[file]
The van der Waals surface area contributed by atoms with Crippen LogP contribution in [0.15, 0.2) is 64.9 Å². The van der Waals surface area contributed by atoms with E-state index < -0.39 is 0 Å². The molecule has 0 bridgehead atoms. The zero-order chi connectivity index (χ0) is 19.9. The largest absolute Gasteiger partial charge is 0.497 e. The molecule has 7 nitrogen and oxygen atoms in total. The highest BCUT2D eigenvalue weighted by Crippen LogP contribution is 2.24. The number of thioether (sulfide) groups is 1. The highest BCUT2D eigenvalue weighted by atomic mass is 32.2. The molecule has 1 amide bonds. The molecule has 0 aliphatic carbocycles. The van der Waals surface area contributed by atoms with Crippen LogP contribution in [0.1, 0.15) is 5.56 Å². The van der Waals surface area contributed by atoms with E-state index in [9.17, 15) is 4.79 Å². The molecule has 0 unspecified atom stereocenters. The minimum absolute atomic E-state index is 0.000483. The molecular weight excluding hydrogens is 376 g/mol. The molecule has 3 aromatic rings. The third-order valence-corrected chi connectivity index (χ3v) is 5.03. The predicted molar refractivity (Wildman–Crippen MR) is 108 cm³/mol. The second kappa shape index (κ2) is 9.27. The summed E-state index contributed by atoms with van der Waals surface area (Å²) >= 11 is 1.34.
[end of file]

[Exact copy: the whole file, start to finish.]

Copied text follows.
The van der Waals surface area contributed by atoms with Crippen LogP contribution in [0.15, 0.2) is 64.9 Å². The van der Waals surface area contributed by atoms with E-state index < -0.39 is 0 Å². The molecule has 0 bridgehead atoms. The zero-order chi connectivity index (χ0) is 19.9. The largest absolute Gasteiger partial charge is 0.497 e. The molecule has 7 nitrogen and oxygen atoms in total. The highest BCUT2D eigenvalue weighted by Crippen LogP contribution is 2.24. The number of thioether (sulfide) groups is 1. The highest BCUT2D eigenvalue weighted by atomic mass is 32.2. The molecule has 1 amide bonds. The molecule has 0 aliphatic carbocycles. The van der Waals surface area contributed by atoms with Crippen LogP contribution in [0.1, 0.15) is 5.56 Å². The van der Waals surface area contributed by atoms with E-state index in [9.17, 15) is 4.79 Å². The molecule has 0 unspecified atom stereocenters. The minimum absolute atomic E-state index is 0.000483. The molecular weight excluding hydrogens is 376 g/mol. The molecule has 3 aromatic rings. The third-order valence-corrected chi connectivity index (χ3v) is 5.03. The predicted molar refractivity (Wildman–Crippen MR) is 108 cm³/mol. The second kappa shape index (κ2) is 9.27. The summed E-state index contributed by atoms with van der Waals surface area (Å²) >= 11 is 1.34.